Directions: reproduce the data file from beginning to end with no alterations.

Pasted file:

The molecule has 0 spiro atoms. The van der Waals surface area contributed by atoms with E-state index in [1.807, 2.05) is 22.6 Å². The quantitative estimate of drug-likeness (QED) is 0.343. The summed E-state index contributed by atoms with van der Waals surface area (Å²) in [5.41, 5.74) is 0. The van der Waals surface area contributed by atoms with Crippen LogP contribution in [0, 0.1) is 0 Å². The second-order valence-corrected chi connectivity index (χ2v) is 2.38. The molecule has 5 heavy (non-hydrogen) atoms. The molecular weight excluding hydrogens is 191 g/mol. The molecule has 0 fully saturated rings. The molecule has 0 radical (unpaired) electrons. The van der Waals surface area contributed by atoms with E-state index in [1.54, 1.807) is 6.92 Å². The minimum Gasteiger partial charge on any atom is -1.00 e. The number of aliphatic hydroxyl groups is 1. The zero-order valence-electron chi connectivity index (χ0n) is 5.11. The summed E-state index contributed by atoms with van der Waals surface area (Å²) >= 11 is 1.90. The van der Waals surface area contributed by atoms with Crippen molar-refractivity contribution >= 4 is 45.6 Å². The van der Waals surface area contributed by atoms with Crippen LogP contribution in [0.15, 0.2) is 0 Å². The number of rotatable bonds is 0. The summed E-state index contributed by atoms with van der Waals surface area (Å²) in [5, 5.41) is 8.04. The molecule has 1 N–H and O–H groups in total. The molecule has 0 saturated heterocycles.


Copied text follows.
The molecule has 0 spiro atoms. The van der Waals surface area contributed by atoms with E-state index in [1.807, 2.05) is 22.6 Å². The quantitative estimate of drug-likeness (QED) is 0.343. The summed E-state index contributed by atoms with van der Waals surface area (Å²) in [5.41, 5.74) is 0. The van der Waals surface area contributed by atoms with Crippen LogP contribution in [0, 0.1) is 0 Å². The second-order valence-corrected chi connectivity index (χ2v) is 2.38. The molecule has 5 heavy (non-hydrogen) atoms. The molecular weight excluding hydrogens is 191 g/mol. The molecule has 0 fully saturated rings. The molecule has 0 radical (unpaired) electrons. The van der Waals surface area contributed by atoms with E-state index in [1.54, 1.807) is 6.92 Å². The minimum Gasteiger partial charge on any atom is -1.00 e. The number of aliphatic hydroxyl groups is 1. The zero-order valence-electron chi connectivity index (χ0n) is 5.11. The summed E-state index contributed by atoms with van der Waals surface area (Å²) >= 11 is 1.90. The van der Waals surface area contributed by atoms with Crippen molar-refractivity contribution >= 4 is 45.6 Å². The van der Waals surface area contributed by atoms with Crippen LogP contribution in [0.15, 0.2) is 0 Å². The number of rotatable bonds is 0. The summed E-state index contributed by atoms with van der Waals surface area (Å²) in [5, 5.41) is 8.04. The molecule has 1 N–H and O–H groups in total. The molecule has 0 saturated heterocycles.